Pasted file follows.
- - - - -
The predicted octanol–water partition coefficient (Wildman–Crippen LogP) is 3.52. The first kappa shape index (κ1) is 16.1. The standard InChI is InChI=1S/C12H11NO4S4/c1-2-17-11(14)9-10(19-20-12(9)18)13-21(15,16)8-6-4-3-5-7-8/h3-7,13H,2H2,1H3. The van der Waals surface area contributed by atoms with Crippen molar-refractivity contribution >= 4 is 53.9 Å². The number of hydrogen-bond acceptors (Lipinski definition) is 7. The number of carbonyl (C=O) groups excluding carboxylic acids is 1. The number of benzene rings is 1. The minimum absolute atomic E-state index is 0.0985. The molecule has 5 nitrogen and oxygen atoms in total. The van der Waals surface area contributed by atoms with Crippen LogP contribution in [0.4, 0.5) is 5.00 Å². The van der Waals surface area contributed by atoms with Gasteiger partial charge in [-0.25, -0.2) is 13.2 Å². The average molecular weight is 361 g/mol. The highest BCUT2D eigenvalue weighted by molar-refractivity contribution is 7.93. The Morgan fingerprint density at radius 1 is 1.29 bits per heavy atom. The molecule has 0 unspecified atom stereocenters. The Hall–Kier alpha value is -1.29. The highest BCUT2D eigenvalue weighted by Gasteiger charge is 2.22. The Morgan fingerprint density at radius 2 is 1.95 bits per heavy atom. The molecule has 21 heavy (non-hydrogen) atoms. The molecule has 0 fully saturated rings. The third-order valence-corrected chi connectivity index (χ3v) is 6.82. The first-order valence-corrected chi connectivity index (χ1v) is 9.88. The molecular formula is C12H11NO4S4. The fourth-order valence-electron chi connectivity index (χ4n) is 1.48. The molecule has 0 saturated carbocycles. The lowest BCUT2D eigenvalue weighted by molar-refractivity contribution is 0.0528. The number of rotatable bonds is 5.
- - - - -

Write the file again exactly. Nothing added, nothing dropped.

The predicted octanol–water partition coefficient (Wildman–Crippen LogP) is 3.52. The first kappa shape index (κ1) is 16.1. The standard InChI is InChI=1S/C12H11NO4S4/c1-2-17-11(14)9-10(19-20-12(9)18)13-21(15,16)8-6-4-3-5-7-8/h3-7,13H,2H2,1H3. The van der Waals surface area contributed by atoms with Crippen molar-refractivity contribution >= 4 is 53.9 Å². The number of hydrogen-bond acceptors (Lipinski definition) is 7. The number of carbonyl (C=O) groups excluding carboxylic acids is 1. The number of benzene rings is 1. The minimum absolute atomic E-state index is 0.0985. The molecule has 5 nitrogen and oxygen atoms in total. The van der Waals surface area contributed by atoms with Crippen LogP contribution in [0.4, 0.5) is 5.00 Å². The van der Waals surface area contributed by atoms with Gasteiger partial charge in [-0.25, -0.2) is 13.2 Å². The average molecular weight is 361 g/mol. The highest BCUT2D eigenvalue weighted by molar-refractivity contribution is 7.93. The Morgan fingerprint density at radius 1 is 1.29 bits per heavy atom. The molecule has 0 unspecified atom stereocenters. The Hall–Kier alpha value is -1.29. The highest BCUT2D eigenvalue weighted by Gasteiger charge is 2.22. The Morgan fingerprint density at radius 2 is 1.95 bits per heavy atom. The molecule has 21 heavy (non-hydrogen) atoms. The molecule has 0 fully saturated rings. The third-order valence-corrected chi connectivity index (χ3v) is 6.82. The first-order valence-corrected chi connectivity index (χ1v) is 9.88. The molecular formula is C12H11NO4S4. The fourth-order valence-electron chi connectivity index (χ4n) is 1.48. The molecule has 0 saturated carbocycles. The lowest BCUT2D eigenvalue weighted by molar-refractivity contribution is 0.0528. The number of rotatable bonds is 5.